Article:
Today. Tomorrow. Transformed. This was the theme of the second annual Cisco Empowered Women’s Network (CiscoEWN) forum at Cisco Live. And what a great week of transformation it was, and a great way to celebrate the 25th anniversary of Cisco Live! Sorry for the long blog post, but it was an exciting week for us!
CiscoEWN is a global community of highly motivated, professional women, as well as a forum for Cisco customers, partners and employees to network and motivate one another at Cisco Live and in virtual and live events throughout the year. Our founders and Executive Sponsors highlight our goals for CiscoEWN at Cisco Live US in San Francisco this year:
CiscoEWN sponsored several activities during the week each of which gave the opportunity for women in technology and our male allies to gather together and network, learn from and empower each other.
We kicked off the week with the CiscoEWN Forum on Sunday, a four-hour event with a packed agenda of mentoring sessions, panels, and keynotes. Here’s a recap of the afternoon:
Over 450 men and women, including Cisco employees, customers and partners, attended (up from 250 attendees last year!).
50 executive mentors shared life experiences and offered advice in an icebreaker mentoring session with attendees.
Cisco President and COO Gary Moore shared his thoughts on why diversity and inclusion is important for business.
Exactly one year ago, during the launch of the Cisco Empowered Women’s Network at Cisco Live Orlando, we asked the audience: “What would you do if you were not afraid?” On that day, we couldn’t have imagined the incredible journey we would take in answering that question and, ultimately, in building the Cisco Empowered Women’s Network (CiscoEWN).
CiscoEWN was created out of a collaboration between myself, Priscila David (Director, Systems Engineering, US Commercial East); Rima Alameddine (Sales Director, Enterprise NY); and Anuja Singh (Manager, Systems Engineering, Public Sector). All three of us work in the field sales organization at Cisco and have daily interactions with customers and partners. We realized that Read More »
The first time someone referred to me as a “woman leader in IT,” I was honestly caught by surprise. I had never stopped and thought about the idea that I was any different than any other leader, any other woman or any other person in IT. That single comment made me pause and reflect on where I was in my career, what had brought me to that point and if there was really anything that made me that unique or different from anyone else I worked with every day. As I reflected, I began to think about some core experiences and traits that I believe have played a part in getting me where I am today.
First, I was never once talked to about what I could or couldn’t do because I was a girl. I never thought twice about taking every math and science class I could in high school, going to college to get a degree in Engineering, and then starting my career in IT. I really enjoyed science and math, and I was good at those subjects. I wasn’t fazed by the fact that there were mostly Read More »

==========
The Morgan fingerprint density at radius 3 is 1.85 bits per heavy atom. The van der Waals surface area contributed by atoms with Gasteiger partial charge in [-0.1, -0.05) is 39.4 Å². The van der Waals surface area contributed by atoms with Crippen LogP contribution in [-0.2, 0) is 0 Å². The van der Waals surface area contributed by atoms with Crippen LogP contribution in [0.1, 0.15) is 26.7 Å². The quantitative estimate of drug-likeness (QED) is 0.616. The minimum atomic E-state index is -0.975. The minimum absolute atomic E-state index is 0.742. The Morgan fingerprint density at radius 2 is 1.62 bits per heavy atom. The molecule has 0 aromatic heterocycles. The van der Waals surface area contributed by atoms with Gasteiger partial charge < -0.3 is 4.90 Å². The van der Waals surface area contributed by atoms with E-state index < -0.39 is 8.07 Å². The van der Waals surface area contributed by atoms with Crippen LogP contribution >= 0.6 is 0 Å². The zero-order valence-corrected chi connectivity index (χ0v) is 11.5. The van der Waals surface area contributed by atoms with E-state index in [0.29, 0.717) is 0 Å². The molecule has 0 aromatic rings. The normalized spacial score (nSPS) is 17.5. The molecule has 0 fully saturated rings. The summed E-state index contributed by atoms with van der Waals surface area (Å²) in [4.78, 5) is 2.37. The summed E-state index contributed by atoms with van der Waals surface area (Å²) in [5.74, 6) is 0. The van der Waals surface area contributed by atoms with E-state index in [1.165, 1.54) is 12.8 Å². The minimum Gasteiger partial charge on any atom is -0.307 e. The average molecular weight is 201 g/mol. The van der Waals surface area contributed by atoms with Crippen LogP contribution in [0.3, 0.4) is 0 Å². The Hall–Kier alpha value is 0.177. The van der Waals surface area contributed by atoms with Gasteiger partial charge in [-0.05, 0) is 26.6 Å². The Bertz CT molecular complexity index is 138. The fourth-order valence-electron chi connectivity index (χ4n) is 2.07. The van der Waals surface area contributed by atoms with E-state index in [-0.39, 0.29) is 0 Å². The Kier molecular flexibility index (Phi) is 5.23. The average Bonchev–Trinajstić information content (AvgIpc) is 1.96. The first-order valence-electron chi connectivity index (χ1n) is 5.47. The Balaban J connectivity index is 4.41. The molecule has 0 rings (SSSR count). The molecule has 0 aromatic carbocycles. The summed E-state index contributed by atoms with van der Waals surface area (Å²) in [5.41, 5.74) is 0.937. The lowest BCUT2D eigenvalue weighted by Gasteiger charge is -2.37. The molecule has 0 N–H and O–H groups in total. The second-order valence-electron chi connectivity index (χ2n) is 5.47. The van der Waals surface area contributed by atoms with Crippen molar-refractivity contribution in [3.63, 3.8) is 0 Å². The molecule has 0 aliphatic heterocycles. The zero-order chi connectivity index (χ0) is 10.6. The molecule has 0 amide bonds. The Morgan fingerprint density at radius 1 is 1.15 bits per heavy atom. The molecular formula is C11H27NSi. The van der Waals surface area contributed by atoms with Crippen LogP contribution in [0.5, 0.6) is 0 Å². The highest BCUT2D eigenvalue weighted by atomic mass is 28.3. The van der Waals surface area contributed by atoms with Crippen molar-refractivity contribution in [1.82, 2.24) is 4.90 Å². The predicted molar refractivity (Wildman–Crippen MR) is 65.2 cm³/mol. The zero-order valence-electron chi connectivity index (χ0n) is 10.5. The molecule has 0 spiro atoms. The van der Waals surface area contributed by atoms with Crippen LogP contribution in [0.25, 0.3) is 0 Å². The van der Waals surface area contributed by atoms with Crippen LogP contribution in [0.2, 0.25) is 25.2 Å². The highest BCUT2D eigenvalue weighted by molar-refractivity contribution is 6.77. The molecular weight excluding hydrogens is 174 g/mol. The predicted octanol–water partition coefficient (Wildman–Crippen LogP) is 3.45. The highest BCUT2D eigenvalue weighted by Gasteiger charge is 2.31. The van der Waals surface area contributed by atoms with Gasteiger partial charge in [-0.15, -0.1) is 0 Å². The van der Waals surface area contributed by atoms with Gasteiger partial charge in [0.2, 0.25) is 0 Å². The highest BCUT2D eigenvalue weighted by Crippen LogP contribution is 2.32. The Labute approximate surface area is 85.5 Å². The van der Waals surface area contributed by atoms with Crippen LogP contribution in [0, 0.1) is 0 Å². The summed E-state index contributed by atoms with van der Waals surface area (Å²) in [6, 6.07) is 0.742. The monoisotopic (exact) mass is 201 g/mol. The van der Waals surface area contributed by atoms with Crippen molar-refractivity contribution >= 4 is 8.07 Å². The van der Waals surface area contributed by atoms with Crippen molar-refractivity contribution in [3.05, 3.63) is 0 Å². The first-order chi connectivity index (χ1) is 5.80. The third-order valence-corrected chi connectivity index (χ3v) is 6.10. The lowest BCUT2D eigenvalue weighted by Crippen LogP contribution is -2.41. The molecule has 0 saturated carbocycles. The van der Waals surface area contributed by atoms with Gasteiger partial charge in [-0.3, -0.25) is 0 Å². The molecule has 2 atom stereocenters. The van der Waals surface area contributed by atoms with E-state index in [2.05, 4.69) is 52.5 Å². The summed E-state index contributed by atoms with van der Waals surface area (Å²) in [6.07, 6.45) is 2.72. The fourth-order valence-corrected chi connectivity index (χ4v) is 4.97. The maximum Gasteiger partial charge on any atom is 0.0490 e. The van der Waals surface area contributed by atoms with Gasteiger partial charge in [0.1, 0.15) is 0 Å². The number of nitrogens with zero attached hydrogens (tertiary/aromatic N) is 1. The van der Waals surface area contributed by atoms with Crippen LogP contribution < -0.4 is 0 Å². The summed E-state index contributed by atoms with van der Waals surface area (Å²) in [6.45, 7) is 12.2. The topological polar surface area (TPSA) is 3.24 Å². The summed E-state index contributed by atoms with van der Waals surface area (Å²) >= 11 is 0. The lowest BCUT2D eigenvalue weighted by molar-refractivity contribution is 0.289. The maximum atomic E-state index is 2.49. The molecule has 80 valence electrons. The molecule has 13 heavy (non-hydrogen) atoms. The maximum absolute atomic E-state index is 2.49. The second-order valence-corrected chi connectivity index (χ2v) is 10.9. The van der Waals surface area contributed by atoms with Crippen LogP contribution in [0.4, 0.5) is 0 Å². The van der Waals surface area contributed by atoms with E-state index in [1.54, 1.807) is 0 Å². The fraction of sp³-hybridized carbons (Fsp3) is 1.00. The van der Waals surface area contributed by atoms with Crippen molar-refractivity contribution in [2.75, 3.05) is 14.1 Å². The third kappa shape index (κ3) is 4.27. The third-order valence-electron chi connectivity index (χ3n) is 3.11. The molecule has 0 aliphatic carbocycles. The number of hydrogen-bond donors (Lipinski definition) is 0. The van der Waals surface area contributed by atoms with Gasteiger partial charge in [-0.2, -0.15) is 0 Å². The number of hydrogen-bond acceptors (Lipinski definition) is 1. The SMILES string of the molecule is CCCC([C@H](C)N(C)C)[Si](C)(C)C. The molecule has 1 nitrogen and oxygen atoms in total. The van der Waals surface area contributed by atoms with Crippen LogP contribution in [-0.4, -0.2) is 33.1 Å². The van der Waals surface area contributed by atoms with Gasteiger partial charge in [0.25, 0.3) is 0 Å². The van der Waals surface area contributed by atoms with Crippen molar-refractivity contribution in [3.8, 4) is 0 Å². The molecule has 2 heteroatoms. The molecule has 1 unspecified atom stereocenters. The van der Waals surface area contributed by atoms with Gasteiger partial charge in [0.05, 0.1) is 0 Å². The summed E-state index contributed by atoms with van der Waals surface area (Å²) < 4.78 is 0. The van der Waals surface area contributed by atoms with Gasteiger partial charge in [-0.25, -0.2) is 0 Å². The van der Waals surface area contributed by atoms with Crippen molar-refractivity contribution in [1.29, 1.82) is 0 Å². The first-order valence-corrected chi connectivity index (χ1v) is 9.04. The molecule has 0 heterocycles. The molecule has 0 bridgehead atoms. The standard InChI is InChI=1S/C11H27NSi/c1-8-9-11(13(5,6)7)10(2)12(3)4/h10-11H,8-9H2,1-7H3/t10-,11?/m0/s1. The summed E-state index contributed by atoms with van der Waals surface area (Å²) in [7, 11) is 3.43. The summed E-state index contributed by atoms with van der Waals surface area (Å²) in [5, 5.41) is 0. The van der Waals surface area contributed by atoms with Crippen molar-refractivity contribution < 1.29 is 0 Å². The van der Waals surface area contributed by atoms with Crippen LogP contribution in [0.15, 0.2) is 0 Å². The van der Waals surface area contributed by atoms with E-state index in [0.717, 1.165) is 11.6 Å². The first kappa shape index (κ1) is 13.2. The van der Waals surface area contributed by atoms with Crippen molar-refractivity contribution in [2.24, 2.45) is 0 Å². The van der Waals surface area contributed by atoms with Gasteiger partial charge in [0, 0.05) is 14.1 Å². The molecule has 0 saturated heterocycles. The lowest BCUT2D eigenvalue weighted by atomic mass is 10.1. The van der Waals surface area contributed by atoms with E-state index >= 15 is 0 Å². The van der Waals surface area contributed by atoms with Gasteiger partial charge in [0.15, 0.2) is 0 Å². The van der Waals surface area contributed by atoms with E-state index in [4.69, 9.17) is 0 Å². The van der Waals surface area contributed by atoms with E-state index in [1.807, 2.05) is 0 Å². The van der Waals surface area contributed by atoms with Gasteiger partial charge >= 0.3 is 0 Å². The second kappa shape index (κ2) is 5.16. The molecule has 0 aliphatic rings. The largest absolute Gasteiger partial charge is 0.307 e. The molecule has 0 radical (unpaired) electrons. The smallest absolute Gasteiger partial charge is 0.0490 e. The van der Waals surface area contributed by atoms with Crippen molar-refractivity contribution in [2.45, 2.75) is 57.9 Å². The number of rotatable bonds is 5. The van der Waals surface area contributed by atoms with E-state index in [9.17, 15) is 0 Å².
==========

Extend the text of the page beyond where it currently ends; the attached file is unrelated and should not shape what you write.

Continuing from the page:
Today in the Huffington Post, Blair Christie, Cisco Senior Vice President and Chief Marketing Officer, and Eric Schwarz, cofounder and CEO of Citizen Schools wrote about our organizations’ collective commitment to increase the number of students interested in science, technology, engineering, and math (STEM) subjects and careers.
Last week in Research Triangle Park, North Carolina, network engineers helped 50 student robotics teams compete in Aerial Assist, a game in which students program and operate robots to toss as many balls into a goal as possible — in just 150 seconds. Similarly, in San Jose, a group of women engineers at Cisco hosted 70 middle-school girls earlier this year as part of “National Engineering Week” to give them a glimpse into how cutting-edge technologies are developed in R&D labs.
These engagements, part of the US 2020 initiative announced at the White House Science Fair last year, reflect the urgent need to do more to encourage students to go into science, technology, engineering, and math (STEM) professions.
Three things are true in STEM: There are a lot of job openings. These jobs pay well. And there are not enough qualified people to fill these jobs. Today, the technology industry employs 6 million people. By 2018, the U.S. will face a projected shortfall of 230,000 qualified advanced-degree STEM workers. Meanwhile, the Bureau for Labor Statistics predicts that STEM jobs will grow 55 percent faster than non-STEM jobs over the next 10 years. The flow of talent into the STEM pipeline is limited. Without a dramatic change, the pressure will weaken further, and the flow of talent will slow to a trickle.
This post was written by guest blogger Patrice D’Eramo, who, as Vice President of the Americas Field Marketing Organization, leads field marketing for Cisco’s largest geographic region with $25 billion in annual sales.
As I reflect back on my career journey, I realize most of the positions I wanted, I wasn’t supposed to get, at least not yet. I was either too young, didn’t have “enough” experience or didn’t have tenure at the company. Others were better positioned in the network, had more experience and were already a part of the company’s succession planning.
But I never let anything stop me from applying; I submitted my resume anyway. I surprised myself each time by being awarded every job I pursued. As a result of my “do it anyway” attitude, more opportunities presented themselves to me as time went on. In thinking back on how I have been successful, I attribute it to a few things: